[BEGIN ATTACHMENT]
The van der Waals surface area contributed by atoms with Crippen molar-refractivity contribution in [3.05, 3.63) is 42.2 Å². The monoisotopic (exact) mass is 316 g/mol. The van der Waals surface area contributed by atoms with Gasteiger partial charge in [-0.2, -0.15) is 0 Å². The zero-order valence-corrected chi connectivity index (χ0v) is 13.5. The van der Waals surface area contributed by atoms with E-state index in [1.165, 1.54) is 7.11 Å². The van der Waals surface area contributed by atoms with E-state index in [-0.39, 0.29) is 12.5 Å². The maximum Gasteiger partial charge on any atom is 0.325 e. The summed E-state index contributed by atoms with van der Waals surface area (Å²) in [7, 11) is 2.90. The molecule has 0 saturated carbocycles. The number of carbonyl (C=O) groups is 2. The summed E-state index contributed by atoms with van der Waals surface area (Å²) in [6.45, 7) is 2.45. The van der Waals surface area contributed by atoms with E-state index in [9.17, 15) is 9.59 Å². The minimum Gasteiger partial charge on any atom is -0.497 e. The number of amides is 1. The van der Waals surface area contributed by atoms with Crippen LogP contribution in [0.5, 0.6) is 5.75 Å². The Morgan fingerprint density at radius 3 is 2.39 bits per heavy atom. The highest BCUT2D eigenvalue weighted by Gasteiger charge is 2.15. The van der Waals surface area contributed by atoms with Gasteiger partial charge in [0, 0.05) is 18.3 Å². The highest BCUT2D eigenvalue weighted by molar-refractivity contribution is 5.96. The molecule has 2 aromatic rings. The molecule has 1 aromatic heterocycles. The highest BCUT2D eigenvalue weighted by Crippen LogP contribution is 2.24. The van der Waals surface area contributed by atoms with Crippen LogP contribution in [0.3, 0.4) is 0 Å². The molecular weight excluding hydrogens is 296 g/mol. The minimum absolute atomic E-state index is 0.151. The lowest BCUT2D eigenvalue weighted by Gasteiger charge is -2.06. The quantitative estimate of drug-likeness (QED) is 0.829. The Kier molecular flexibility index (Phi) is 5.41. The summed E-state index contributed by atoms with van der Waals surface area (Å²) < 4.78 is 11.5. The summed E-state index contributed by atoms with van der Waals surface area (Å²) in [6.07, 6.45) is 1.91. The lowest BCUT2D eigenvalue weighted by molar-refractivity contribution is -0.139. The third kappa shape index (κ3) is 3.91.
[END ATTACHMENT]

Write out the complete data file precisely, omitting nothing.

The van der Waals surface area contributed by atoms with Crippen molar-refractivity contribution in [3.05, 3.63) is 42.2 Å². The monoisotopic (exact) mass is 316 g/mol. The van der Waals surface area contributed by atoms with Gasteiger partial charge in [-0.2, -0.15) is 0 Å². The zero-order valence-corrected chi connectivity index (χ0v) is 13.5. The van der Waals surface area contributed by atoms with E-state index in [1.165, 1.54) is 7.11 Å². The van der Waals surface area contributed by atoms with E-state index in [-0.39, 0.29) is 12.5 Å². The maximum Gasteiger partial charge on any atom is 0.325 e. The summed E-state index contributed by atoms with van der Waals surface area (Å²) in [7, 11) is 2.90. The molecule has 0 saturated carbocycles. The number of carbonyl (C=O) groups is 2. The summed E-state index contributed by atoms with van der Waals surface area (Å²) in [6.45, 7) is 2.45. The van der Waals surface area contributed by atoms with E-state index in [9.17, 15) is 9.59 Å². The minimum Gasteiger partial charge on any atom is -0.497 e. The number of amides is 1. The van der Waals surface area contributed by atoms with Crippen LogP contribution in [0.5, 0.6) is 5.75 Å². The Morgan fingerprint density at radius 3 is 2.39 bits per heavy atom. The highest BCUT2D eigenvalue weighted by Gasteiger charge is 2.15. The van der Waals surface area contributed by atoms with Gasteiger partial charge in [0, 0.05) is 18.3 Å². The highest BCUT2D eigenvalue weighted by molar-refractivity contribution is 5.96. The molecule has 2 aromatic rings. The molecule has 1 aromatic heterocycles. The highest BCUT2D eigenvalue weighted by Crippen LogP contribution is 2.24. The van der Waals surface area contributed by atoms with Crippen LogP contribution in [0.3, 0.4) is 0 Å². The molecular weight excluding hydrogens is 296 g/mol. The minimum absolute atomic E-state index is 0.151. The lowest BCUT2D eigenvalue weighted by Gasteiger charge is -2.06. The quantitative estimate of drug-likeness (QED) is 0.829. The Kier molecular flexibility index (Phi) is 5.41. The summed E-state index contributed by atoms with van der Waals surface area (Å²) < 4.78 is 11.5. The summed E-state index contributed by atoms with van der Waals surface area (Å²) in [6.07, 6.45) is 1.91. The lowest BCUT2D eigenvalue weighted by molar-refractivity contribution is -0.139. The third kappa shape index (κ3) is 3.91.